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This article was published 31/1/2013 (1304 days ago), so information in it may no longer be current.
The economy may move up and down but most people won’t give up their cups of coffee, whether they be brewed at home or bought at the local coffee shop.
It’s this relative stability of demand that has allowed Sunstone Roastery to gradually grow its client base over the past 19 years.
Now run by son Cheney, the business was started by Lionel Wright who learned the craft of roasting coffee beans in Minneapolis. Winnipeggers might recall that the Wrights once operated Sunstone Coffee on Portage Ave. in St. James. They moved into their current location in Headingley about 10 years ago after deciding to concentrate on coffee bean roasting. They now sell 20 single-origin varieties of coffee beans, as well as blends, to customers in Winnipeg and rural Manitoba.
"We went from retail to wholesale," said Cheney. "Our focus is on restaurants, small businesses and coffee house clientele."
Sunstone Roastery is one of five in Manitoba, with some staking out a specific geographical territory for sales.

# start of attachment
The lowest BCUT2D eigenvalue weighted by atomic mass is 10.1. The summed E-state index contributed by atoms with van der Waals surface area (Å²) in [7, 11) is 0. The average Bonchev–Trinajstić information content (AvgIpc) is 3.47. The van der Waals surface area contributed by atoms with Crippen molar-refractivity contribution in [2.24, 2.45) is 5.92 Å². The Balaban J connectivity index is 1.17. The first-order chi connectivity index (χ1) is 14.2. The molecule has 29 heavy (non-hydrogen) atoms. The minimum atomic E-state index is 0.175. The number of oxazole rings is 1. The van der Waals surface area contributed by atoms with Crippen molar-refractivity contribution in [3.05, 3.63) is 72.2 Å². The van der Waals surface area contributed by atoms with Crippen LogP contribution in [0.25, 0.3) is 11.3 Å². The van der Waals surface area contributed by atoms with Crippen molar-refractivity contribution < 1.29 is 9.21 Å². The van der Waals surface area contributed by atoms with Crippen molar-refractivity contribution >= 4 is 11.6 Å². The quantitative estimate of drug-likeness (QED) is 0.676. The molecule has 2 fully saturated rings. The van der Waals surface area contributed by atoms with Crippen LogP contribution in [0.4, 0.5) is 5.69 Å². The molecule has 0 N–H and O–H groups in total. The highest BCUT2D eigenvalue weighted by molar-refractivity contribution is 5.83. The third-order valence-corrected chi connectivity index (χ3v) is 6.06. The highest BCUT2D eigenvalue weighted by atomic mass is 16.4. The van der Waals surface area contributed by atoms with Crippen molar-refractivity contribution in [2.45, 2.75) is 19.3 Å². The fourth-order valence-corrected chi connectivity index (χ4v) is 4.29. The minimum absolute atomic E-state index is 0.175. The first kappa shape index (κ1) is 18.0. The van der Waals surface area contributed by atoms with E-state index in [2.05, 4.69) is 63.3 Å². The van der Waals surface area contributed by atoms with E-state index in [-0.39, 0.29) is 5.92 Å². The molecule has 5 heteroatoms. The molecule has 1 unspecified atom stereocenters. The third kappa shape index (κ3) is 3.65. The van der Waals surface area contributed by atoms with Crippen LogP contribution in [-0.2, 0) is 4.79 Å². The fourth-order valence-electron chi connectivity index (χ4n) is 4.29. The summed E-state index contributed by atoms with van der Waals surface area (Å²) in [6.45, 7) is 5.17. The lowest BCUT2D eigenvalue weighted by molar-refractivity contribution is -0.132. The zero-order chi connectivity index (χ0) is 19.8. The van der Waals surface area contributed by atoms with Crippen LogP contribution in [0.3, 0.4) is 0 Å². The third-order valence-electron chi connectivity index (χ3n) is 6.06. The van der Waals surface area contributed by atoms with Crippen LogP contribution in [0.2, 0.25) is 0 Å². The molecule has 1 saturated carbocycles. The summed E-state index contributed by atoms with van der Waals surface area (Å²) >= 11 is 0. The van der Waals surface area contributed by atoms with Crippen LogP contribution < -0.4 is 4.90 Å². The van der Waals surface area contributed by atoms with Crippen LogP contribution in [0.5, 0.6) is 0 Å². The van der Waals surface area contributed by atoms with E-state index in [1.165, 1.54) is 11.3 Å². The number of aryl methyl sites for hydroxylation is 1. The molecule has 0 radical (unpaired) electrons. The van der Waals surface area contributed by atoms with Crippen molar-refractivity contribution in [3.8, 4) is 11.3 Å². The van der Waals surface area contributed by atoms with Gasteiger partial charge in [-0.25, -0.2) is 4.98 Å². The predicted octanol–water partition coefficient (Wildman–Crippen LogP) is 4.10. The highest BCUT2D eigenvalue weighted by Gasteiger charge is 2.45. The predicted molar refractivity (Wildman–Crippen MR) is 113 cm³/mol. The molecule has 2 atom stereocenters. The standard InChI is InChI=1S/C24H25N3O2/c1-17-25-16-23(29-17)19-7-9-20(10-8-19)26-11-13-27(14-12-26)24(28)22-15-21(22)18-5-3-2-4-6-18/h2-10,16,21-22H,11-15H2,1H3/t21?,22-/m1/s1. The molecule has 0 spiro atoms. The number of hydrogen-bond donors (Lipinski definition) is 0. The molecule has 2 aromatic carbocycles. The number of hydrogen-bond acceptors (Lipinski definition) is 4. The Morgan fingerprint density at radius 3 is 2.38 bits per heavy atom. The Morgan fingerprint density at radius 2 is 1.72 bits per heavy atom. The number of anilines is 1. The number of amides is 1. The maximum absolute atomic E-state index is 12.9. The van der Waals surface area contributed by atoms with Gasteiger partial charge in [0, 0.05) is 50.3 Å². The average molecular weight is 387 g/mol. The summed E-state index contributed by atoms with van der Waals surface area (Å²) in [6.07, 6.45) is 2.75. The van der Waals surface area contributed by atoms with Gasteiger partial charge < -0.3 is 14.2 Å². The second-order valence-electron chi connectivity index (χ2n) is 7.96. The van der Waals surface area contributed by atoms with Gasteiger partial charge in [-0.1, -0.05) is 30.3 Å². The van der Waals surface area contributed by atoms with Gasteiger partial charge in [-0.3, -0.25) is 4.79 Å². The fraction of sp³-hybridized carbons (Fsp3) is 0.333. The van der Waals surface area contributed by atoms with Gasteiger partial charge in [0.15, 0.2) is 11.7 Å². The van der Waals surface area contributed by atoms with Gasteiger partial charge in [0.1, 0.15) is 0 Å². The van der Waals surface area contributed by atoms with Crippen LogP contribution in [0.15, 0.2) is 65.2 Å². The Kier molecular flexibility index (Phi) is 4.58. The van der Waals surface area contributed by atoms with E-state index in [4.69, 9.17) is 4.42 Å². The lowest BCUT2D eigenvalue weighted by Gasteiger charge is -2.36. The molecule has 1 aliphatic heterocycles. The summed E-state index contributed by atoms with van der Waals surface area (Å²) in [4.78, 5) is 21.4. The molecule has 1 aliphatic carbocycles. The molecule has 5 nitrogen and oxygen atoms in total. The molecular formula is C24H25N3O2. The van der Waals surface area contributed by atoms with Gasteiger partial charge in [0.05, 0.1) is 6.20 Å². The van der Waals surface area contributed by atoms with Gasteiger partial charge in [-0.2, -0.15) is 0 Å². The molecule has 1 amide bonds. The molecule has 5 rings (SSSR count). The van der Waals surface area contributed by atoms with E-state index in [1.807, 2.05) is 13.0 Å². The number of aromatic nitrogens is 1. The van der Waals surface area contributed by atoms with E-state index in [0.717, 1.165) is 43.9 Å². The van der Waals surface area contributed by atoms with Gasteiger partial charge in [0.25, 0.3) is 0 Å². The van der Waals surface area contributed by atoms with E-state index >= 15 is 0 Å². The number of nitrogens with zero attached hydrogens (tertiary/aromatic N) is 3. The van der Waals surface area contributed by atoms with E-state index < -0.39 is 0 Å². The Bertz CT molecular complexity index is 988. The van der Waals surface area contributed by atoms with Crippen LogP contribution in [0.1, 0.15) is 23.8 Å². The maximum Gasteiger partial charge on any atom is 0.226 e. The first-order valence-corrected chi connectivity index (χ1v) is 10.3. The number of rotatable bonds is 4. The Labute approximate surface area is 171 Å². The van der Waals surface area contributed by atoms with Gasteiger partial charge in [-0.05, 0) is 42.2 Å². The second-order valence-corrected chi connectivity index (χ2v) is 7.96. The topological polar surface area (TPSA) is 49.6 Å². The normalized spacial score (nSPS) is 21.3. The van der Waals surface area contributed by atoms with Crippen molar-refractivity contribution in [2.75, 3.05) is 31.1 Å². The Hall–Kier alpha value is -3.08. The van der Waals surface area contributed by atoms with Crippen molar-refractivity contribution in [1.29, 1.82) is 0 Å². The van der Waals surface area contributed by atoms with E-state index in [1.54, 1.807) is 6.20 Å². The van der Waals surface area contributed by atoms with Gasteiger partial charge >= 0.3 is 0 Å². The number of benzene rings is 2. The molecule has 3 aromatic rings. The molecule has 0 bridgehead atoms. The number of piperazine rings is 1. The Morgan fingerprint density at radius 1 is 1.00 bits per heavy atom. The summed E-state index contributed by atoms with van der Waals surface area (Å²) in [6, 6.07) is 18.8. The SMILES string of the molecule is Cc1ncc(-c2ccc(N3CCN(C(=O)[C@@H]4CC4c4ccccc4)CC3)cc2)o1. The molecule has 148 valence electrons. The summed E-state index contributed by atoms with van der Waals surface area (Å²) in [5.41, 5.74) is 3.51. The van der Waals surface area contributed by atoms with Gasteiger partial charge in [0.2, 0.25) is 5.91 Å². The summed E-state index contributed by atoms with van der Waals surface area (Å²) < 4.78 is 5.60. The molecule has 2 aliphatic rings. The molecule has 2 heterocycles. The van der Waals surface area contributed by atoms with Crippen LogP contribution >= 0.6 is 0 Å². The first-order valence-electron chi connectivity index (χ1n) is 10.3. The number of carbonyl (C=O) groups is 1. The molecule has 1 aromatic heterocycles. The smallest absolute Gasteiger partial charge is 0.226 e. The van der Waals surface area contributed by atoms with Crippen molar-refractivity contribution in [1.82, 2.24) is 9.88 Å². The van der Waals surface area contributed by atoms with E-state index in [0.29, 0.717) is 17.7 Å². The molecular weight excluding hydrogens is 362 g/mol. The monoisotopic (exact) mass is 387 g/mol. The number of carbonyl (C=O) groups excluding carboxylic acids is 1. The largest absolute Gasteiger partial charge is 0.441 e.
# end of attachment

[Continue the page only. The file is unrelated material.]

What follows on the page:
Cheney buys his green coffee beans from a broker, with supplies coming from coffee estates and grower co-operatives in Central and South America, Africa, the Caribbean and Indonesia. Some beans meet fair trade certification standards and are labelled to reflect this.
"We do offer Rainforest Alliance coffees," Cheney said.
The price of coffee beans can fluctuate if there’s a growing problem in a producing region, so Cheney tries to stabilize his price by booking contracts three to six months ahead.
"But if there’s no coffee, they’ll cancel the contract," he said.
Each bean variety requires a specific roasting method developed by the coffee roaster.
"There is a science behind it," Cheney said. "Like any trade, you get better over time."
The finished product is packaged in five-pound bags labelled with names such as Costa Rica Tarrazu and Brazil Santos. While most customers order whole beans so they can grind them as needed, Sunstone also offers ground coffee.
Cheney said their location just north of the Trans-Canada Highway is handy for delivering coffee to local customers and also for shipping it to more distant buyers. He also likes the lower municipal taxes in Headingley as compared with those levied in Winnipeg.
For more information about the company, visit www.sunstonecoffee.com.